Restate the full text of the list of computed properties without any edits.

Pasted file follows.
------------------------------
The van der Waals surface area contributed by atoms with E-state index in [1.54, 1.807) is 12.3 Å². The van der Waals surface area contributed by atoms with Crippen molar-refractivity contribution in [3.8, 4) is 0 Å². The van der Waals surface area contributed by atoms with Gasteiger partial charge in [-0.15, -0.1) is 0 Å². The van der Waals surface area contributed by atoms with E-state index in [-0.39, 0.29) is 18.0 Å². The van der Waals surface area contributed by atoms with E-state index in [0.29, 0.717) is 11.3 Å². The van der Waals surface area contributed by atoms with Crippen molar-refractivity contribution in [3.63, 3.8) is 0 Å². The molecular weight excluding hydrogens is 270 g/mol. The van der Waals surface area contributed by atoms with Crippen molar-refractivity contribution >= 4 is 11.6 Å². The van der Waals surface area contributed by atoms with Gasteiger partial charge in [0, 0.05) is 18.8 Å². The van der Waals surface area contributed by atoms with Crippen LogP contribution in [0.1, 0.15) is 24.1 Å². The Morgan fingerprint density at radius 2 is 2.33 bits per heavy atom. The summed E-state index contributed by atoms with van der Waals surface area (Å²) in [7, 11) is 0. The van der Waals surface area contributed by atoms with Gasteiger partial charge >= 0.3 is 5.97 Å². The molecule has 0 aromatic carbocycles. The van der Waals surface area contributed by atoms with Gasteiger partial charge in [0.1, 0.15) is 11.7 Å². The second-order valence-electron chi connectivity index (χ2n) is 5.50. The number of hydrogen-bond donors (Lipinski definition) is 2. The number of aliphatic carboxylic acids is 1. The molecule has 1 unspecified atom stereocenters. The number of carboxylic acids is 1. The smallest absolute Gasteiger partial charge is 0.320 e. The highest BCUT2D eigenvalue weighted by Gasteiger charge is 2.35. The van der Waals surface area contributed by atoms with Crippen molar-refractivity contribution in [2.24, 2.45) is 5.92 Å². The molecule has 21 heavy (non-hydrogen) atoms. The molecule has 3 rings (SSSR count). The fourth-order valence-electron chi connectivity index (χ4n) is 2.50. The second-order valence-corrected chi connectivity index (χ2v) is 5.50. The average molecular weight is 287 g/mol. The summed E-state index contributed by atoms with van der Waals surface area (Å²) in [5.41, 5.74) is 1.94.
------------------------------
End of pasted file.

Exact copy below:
The van der Waals surface area contributed by atoms with E-state index in [1.54, 1.807) is 12.3 Å². The van der Waals surface area contributed by atoms with Crippen molar-refractivity contribution in [3.8, 4) is 0 Å². The van der Waals surface area contributed by atoms with Gasteiger partial charge in [-0.15, -0.1) is 0 Å². The van der Waals surface area contributed by atoms with E-state index in [-0.39, 0.29) is 18.0 Å². The van der Waals surface area contributed by atoms with E-state index in [0.29, 0.717) is 11.3 Å². The van der Waals surface area contributed by atoms with Crippen molar-refractivity contribution in [3.63, 3.8) is 0 Å². The molecular weight excluding hydrogens is 270 g/mol. The van der Waals surface area contributed by atoms with Crippen molar-refractivity contribution >= 4 is 11.6 Å². The van der Waals surface area contributed by atoms with Gasteiger partial charge in [0, 0.05) is 18.8 Å². The van der Waals surface area contributed by atoms with Crippen LogP contribution in [0.1, 0.15) is 24.1 Å². The Morgan fingerprint density at radius 2 is 2.33 bits per heavy atom. The summed E-state index contributed by atoms with van der Waals surface area (Å²) in [7, 11) is 0. The van der Waals surface area contributed by atoms with Gasteiger partial charge >= 0.3 is 5.97 Å². The molecule has 0 aromatic carbocycles. The van der Waals surface area contributed by atoms with Gasteiger partial charge in [0.1, 0.15) is 11.7 Å². The second-order valence-electron chi connectivity index (χ2n) is 5.50. The number of hydrogen-bond donors (Lipinski definition) is 2. The number of aliphatic carboxylic acids is 1. The molecule has 1 unspecified atom stereocenters. The number of carboxylic acids is 1. The smallest absolute Gasteiger partial charge is 0.320 e. The highest BCUT2D eigenvalue weighted by Gasteiger charge is 2.35. The van der Waals surface area contributed by atoms with Crippen molar-refractivity contribution in [2.24, 2.45) is 5.92 Å². The molecule has 21 heavy (non-hydrogen) atoms. The molecule has 3 rings (SSSR count). The fourth-order valence-electron chi connectivity index (χ4n) is 2.50. The second-order valence-corrected chi connectivity index (χ2v) is 5.50. The average molecular weight is 287 g/mol. The summed E-state index contributed by atoms with van der Waals surface area (Å²) in [5.41, 5.74) is 1.94.